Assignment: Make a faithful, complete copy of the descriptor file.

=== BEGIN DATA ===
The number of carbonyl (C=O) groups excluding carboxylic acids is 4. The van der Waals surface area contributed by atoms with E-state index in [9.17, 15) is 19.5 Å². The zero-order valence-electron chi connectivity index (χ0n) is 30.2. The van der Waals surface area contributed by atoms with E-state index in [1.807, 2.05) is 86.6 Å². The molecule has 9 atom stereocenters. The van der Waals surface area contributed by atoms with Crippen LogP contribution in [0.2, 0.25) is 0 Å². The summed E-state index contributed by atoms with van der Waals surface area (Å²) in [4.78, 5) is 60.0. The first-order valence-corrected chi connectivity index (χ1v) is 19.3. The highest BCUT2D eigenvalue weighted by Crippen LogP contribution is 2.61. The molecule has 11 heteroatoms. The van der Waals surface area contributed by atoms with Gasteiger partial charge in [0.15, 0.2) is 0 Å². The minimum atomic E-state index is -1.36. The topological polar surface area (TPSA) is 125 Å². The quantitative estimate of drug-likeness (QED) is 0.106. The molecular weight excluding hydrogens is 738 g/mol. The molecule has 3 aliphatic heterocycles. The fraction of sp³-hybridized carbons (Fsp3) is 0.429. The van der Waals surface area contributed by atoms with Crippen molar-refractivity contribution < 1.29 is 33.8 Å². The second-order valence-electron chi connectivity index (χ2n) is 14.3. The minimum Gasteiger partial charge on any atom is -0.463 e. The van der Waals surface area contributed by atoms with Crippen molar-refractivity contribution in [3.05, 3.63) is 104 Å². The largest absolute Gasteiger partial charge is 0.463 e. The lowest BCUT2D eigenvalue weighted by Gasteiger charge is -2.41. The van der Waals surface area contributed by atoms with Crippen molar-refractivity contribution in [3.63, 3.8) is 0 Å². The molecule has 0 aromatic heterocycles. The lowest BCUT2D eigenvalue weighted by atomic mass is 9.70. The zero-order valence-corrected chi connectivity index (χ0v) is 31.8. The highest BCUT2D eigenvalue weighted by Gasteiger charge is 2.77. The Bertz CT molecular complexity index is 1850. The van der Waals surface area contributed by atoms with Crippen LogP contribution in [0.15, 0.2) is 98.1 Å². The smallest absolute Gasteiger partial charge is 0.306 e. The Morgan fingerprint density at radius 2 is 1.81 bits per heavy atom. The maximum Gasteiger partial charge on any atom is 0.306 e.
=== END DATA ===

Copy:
The number of carbonyl (C=O) groups excluding carboxylic acids is 4. The van der Waals surface area contributed by atoms with E-state index in [9.17, 15) is 19.5 Å². The zero-order valence-electron chi connectivity index (χ0n) is 30.2. The van der Waals surface area contributed by atoms with E-state index in [1.807, 2.05) is 86.6 Å². The molecule has 9 atom stereocenters. The van der Waals surface area contributed by atoms with Crippen LogP contribution in [0.2, 0.25) is 0 Å². The summed E-state index contributed by atoms with van der Waals surface area (Å²) in [4.78, 5) is 60.0. The first-order valence-corrected chi connectivity index (χ1v) is 19.3. The highest BCUT2D eigenvalue weighted by Crippen LogP contribution is 2.61. The molecule has 11 heteroatoms. The van der Waals surface area contributed by atoms with Gasteiger partial charge in [0.15, 0.2) is 0 Å². The minimum atomic E-state index is -1.36. The topological polar surface area (TPSA) is 125 Å². The quantitative estimate of drug-likeness (QED) is 0.106. The molecular weight excluding hydrogens is 738 g/mol. The molecule has 3 aliphatic heterocycles. The fraction of sp³-hybridized carbons (Fsp3) is 0.429. The van der Waals surface area contributed by atoms with Crippen molar-refractivity contribution < 1.29 is 33.8 Å². The second-order valence-electron chi connectivity index (χ2n) is 14.3. The minimum Gasteiger partial charge on any atom is -0.463 e. The van der Waals surface area contributed by atoms with Crippen molar-refractivity contribution in [3.05, 3.63) is 104 Å². The largest absolute Gasteiger partial charge is 0.463 e. The lowest BCUT2D eigenvalue weighted by Gasteiger charge is -2.41. The van der Waals surface area contributed by atoms with Crippen molar-refractivity contribution in [3.63, 3.8) is 0 Å². The molecule has 0 aromatic heterocycles. The lowest BCUT2D eigenvalue weighted by atomic mass is 9.70. The zero-order valence-corrected chi connectivity index (χ0v) is 31.8. The highest BCUT2D eigenvalue weighted by Gasteiger charge is 2.77. The Bertz CT molecular complexity index is 1850. The van der Waals surface area contributed by atoms with Crippen LogP contribution in [0.15, 0.2) is 98.1 Å². The smallest absolute Gasteiger partial charge is 0.306 e. The Morgan fingerprint density at radius 2 is 1.81 bits per heavy atom. The maximum Gasteiger partial charge on any atom is 0.306 e.